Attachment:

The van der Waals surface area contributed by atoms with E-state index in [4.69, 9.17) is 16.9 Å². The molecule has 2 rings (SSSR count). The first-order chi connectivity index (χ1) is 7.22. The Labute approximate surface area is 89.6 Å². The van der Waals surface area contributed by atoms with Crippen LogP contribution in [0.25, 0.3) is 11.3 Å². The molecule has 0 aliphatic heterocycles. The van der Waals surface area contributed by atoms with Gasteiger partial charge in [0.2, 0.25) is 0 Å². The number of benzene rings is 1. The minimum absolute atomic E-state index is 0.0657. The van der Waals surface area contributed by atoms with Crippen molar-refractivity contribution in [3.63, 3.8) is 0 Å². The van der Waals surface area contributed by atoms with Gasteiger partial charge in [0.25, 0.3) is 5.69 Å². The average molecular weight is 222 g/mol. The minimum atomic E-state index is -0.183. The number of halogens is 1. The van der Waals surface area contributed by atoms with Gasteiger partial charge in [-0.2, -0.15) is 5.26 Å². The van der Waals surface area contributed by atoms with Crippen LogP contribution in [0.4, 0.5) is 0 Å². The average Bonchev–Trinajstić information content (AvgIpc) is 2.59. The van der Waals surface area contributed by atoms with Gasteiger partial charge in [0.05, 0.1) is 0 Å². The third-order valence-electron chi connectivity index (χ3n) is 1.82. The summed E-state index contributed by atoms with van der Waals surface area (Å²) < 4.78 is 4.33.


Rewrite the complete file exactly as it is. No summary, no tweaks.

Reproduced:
The van der Waals surface area contributed by atoms with E-state index in [4.69, 9.17) is 16.9 Å². The molecule has 2 rings (SSSR count). The first-order chi connectivity index (χ1) is 7.22. The Labute approximate surface area is 89.6 Å². The van der Waals surface area contributed by atoms with Crippen LogP contribution in [0.25, 0.3) is 11.3 Å². The molecule has 0 aliphatic heterocycles. The van der Waals surface area contributed by atoms with Gasteiger partial charge in [0.2, 0.25) is 0 Å². The number of benzene rings is 1. The minimum absolute atomic E-state index is 0.0657. The van der Waals surface area contributed by atoms with Crippen molar-refractivity contribution in [3.63, 3.8) is 0 Å². The van der Waals surface area contributed by atoms with Gasteiger partial charge in [0.25, 0.3) is 5.69 Å². The average molecular weight is 222 g/mol. The minimum atomic E-state index is -0.183. The number of halogens is 1. The van der Waals surface area contributed by atoms with Gasteiger partial charge in [-0.2, -0.15) is 5.26 Å². The van der Waals surface area contributed by atoms with Crippen LogP contribution in [0.4, 0.5) is 0 Å². The average Bonchev–Trinajstić information content (AvgIpc) is 2.59. The van der Waals surface area contributed by atoms with Gasteiger partial charge in [0.05, 0.1) is 0 Å². The third-order valence-electron chi connectivity index (χ3n) is 1.82. The summed E-state index contributed by atoms with van der Waals surface area (Å²) < 4.78 is 4.33.